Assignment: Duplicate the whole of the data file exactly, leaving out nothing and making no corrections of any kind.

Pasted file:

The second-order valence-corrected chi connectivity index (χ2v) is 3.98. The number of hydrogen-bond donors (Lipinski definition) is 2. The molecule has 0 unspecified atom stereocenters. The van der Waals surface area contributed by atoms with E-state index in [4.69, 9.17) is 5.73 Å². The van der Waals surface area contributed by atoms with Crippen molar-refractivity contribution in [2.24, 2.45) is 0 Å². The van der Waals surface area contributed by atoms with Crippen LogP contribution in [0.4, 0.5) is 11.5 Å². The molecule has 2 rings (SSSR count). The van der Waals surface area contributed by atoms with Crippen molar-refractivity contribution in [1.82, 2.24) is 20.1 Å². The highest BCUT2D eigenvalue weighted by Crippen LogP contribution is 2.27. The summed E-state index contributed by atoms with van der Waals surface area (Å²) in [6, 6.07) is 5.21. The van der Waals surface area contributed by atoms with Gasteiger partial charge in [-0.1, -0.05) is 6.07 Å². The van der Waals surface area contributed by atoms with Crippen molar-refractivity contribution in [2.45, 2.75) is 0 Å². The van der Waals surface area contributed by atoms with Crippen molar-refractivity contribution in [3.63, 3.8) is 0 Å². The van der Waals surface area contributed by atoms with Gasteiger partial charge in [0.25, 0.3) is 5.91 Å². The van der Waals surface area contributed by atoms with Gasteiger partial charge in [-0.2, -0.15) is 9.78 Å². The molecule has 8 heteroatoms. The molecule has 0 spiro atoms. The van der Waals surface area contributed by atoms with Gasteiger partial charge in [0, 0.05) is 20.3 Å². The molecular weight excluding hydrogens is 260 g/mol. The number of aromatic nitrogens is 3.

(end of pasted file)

The second-order valence-corrected chi connectivity index (χ2v) is 3.98. The number of hydrogen-bond donors (Lipinski definition) is 2. The molecule has 0 unspecified atom stereocenters. The van der Waals surface area contributed by atoms with E-state index in [4.69, 9.17) is 5.73 Å². The van der Waals surface area contributed by atoms with Crippen molar-refractivity contribution in [2.24, 2.45) is 0 Å². The van der Waals surface area contributed by atoms with Crippen LogP contribution in [0.4, 0.5) is 11.5 Å². The molecule has 2 rings (SSSR count). The van der Waals surface area contributed by atoms with Crippen molar-refractivity contribution in [1.82, 2.24) is 20.1 Å². The highest BCUT2D eigenvalue weighted by Crippen LogP contribution is 2.27. The summed E-state index contributed by atoms with van der Waals surface area (Å²) in [6, 6.07) is 5.21. The van der Waals surface area contributed by atoms with Gasteiger partial charge in [-0.1, -0.05) is 6.07 Å². The van der Waals surface area contributed by atoms with Crippen molar-refractivity contribution in [2.45, 2.75) is 0 Å². The van der Waals surface area contributed by atoms with Crippen molar-refractivity contribution in [3.63, 3.8) is 0 Å². The van der Waals surface area contributed by atoms with Gasteiger partial charge in [0.25, 0.3) is 5.91 Å². The van der Waals surface area contributed by atoms with Gasteiger partial charge in [-0.2, -0.15) is 9.78 Å². The molecule has 8 heteroatoms. The molecule has 0 spiro atoms. The van der Waals surface area contributed by atoms with Gasteiger partial charge in [0, 0.05) is 20.3 Å². The molecular weight excluding hydrogens is 260 g/mol. The number of aromatic nitrogens is 3.